For many years, the Drosselbart in Frankfurt-Eschersheim was a great place to eat, drink and socialize on warm summer evenings. They had a large garden, so you could usually still find a table even if the weather was fine and everybody was out. Together with family and friends, I think I have eaten at the Drosselbart more often than at all other Frankfurt restaurants combined.
The menu was written in chalk on a large blackboard (visible in the background in this photo), and varied from day to day, but they had all the usual things like steaks, salads, Schnitzel and Pommes (pronounced with two syllables in German, as opposed to one in French). In earlier years they also had inexpensive lamb chops, but these disappeared from the menu at some point after a change of management.
In addition to beer (including alcohol-free) and various other drinks, they also served the regional specialty, Äppelwoi or apple-wine, either in glasses or in the traditional jugs of various sizes, for the whole table.
The Drosselbart was located right next to the Eschersheim train station, now a stop on the suburban line S6 between Frankfurt and Friedberg. There had been a restaurant at this address since 1904, which was before Eschersheim even became a part of the city of Frankfurt.
A big plus point for us when our children were small, and later when our grandchildren were small, was that the Drosselbart had a big sand pit at one end of the garden with sand toys for the children to play with while we were waiting for our meals to arrive.
Since the garden was large and the kitchen was small, there were often long waits for the food. In the last years they even put up a sign next to the blackboard with the approximate waiting time, usually fifteen to twenty minutes, but up to forty-five on warm summer nights. We never minded this, since we wanted to make an evening of it anyway, and apparently most people felt the same.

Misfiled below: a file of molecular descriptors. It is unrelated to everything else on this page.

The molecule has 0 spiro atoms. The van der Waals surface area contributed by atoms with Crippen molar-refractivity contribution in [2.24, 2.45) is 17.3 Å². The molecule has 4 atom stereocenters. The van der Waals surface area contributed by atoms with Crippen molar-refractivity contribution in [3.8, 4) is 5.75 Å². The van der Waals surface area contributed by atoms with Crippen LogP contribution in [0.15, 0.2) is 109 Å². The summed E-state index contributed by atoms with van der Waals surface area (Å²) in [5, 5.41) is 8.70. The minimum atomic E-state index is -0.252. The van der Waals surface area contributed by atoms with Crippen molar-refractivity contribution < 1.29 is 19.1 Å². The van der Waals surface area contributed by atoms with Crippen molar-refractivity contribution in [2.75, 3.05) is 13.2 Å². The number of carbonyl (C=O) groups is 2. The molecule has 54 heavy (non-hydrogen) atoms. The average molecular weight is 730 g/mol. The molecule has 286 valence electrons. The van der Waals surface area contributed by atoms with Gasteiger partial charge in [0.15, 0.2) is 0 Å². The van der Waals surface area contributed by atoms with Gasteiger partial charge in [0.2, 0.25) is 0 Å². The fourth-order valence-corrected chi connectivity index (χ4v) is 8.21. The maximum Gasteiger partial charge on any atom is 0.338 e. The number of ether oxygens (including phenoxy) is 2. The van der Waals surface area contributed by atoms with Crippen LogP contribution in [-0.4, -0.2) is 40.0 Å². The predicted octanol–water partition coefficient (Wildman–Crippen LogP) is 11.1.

The word Drossel in German means thrush (the bird, that is), and Bart means beard. Drosselbart is the name of a king in one of the Grimms’ fairy tales, in fact he is called ‘King Thrushbeard’ in English translation. (The story is a bit complicated, so I won’t try to summarize it here, except to say that the haughty young princess learns her lesson, changes her ways and lives happily ever after.)
At first, we mainly went to the Drosselbart in the warm half of the year, but in 2005 they finally got around to renovating and expanding their indoor restaurant, and after that we started going there all year round.
The owner of the building and garden, an elderly widow, died in 2016. Two years later, the property was put up for sale and was bought by a developer who wanted to build a new and much larger apartment building covering the entire site.
One of the neighbors collected three thousand signatures (including ours) on a petition to save the restaurant and the century-old chestnut trees. City officials negotiated with the developer and reached a compromise: the developer agreed to include a restaurant in the ground floor of the new building, along with a smaller beer garden and new trees. In return, he was given permission to build a five-story building instead of only three.
Judging from the architect’s sketches, the new restaurant and garden will be small, sleek, suave, modern, mondain and expensive — the opposite of the old Drosselbart. And of course it will take decades before the new trees start to look anything like the old ones.
The Drosselbart restaurant closed at the end of October, 2019. So at least it wasn’t a victim of the coronavirus pandemic, if that’s any consolation.
My photos in this post are from 2004 and 2020. I wrote the text in 2020.
See more posts on Frankfurt am Main, Germany.